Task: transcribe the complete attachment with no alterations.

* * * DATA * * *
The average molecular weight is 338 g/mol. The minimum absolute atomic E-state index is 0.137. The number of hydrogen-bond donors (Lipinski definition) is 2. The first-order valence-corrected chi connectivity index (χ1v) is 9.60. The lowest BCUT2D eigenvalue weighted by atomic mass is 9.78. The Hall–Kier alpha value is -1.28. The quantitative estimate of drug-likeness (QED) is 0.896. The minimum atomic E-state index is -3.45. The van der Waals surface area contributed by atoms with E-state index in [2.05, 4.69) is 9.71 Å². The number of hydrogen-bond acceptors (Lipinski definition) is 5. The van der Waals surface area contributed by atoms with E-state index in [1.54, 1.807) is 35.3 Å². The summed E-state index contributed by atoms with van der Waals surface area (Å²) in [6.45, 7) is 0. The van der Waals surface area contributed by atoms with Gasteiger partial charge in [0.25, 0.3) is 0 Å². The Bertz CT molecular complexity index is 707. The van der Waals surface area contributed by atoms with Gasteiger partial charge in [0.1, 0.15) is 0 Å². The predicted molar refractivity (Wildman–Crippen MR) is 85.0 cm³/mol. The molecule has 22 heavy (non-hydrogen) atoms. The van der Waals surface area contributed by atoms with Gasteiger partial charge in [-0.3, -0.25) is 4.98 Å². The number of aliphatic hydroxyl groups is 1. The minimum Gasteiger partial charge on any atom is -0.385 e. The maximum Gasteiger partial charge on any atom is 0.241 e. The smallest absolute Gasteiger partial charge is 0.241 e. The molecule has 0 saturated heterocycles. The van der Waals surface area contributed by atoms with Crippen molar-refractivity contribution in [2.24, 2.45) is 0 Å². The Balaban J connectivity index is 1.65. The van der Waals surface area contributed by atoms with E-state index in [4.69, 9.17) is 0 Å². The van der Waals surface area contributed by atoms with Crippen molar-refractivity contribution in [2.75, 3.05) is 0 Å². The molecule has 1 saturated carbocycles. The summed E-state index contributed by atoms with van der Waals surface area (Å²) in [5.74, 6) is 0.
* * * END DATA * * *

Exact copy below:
The average molecular weight is 338 g/mol. The minimum absolute atomic E-state index is 0.137. The number of hydrogen-bond donors (Lipinski definition) is 2. The first-order valence-corrected chi connectivity index (χ1v) is 9.60. The lowest BCUT2D eigenvalue weighted by atomic mass is 9.78. The Hall–Kier alpha value is -1.28. The quantitative estimate of drug-likeness (QED) is 0.896. The minimum atomic E-state index is -3.45. The van der Waals surface area contributed by atoms with E-state index in [2.05, 4.69) is 9.71 Å². The number of hydrogen-bond acceptors (Lipinski definition) is 5. The van der Waals surface area contributed by atoms with E-state index in [1.54, 1.807) is 35.3 Å². The summed E-state index contributed by atoms with van der Waals surface area (Å²) in [6.45, 7) is 0. The van der Waals surface area contributed by atoms with Gasteiger partial charge in [0.25, 0.3) is 0 Å². The Bertz CT molecular complexity index is 707. The van der Waals surface area contributed by atoms with Gasteiger partial charge in [0.1, 0.15) is 0 Å². The predicted molar refractivity (Wildman–Crippen MR) is 85.0 cm³/mol. The molecule has 22 heavy (non-hydrogen) atoms. The van der Waals surface area contributed by atoms with Gasteiger partial charge in [-0.3, -0.25) is 4.98 Å². The number of aliphatic hydroxyl groups is 1. The minimum Gasteiger partial charge on any atom is -0.385 e. The maximum Gasteiger partial charge on any atom is 0.241 e. The smallest absolute Gasteiger partial charge is 0.241 e. The molecule has 0 saturated heterocycles. The van der Waals surface area contributed by atoms with Crippen molar-refractivity contribution in [2.24, 2.45) is 0 Å². The Balaban J connectivity index is 1.65. The van der Waals surface area contributed by atoms with E-state index in [4.69, 9.17) is 0 Å². The van der Waals surface area contributed by atoms with Crippen molar-refractivity contribution in [2.75, 3.05) is 0 Å². The molecule has 1 saturated carbocycles. The summed E-state index contributed by atoms with van der Waals surface area (Å²) in [5.74, 6) is 0.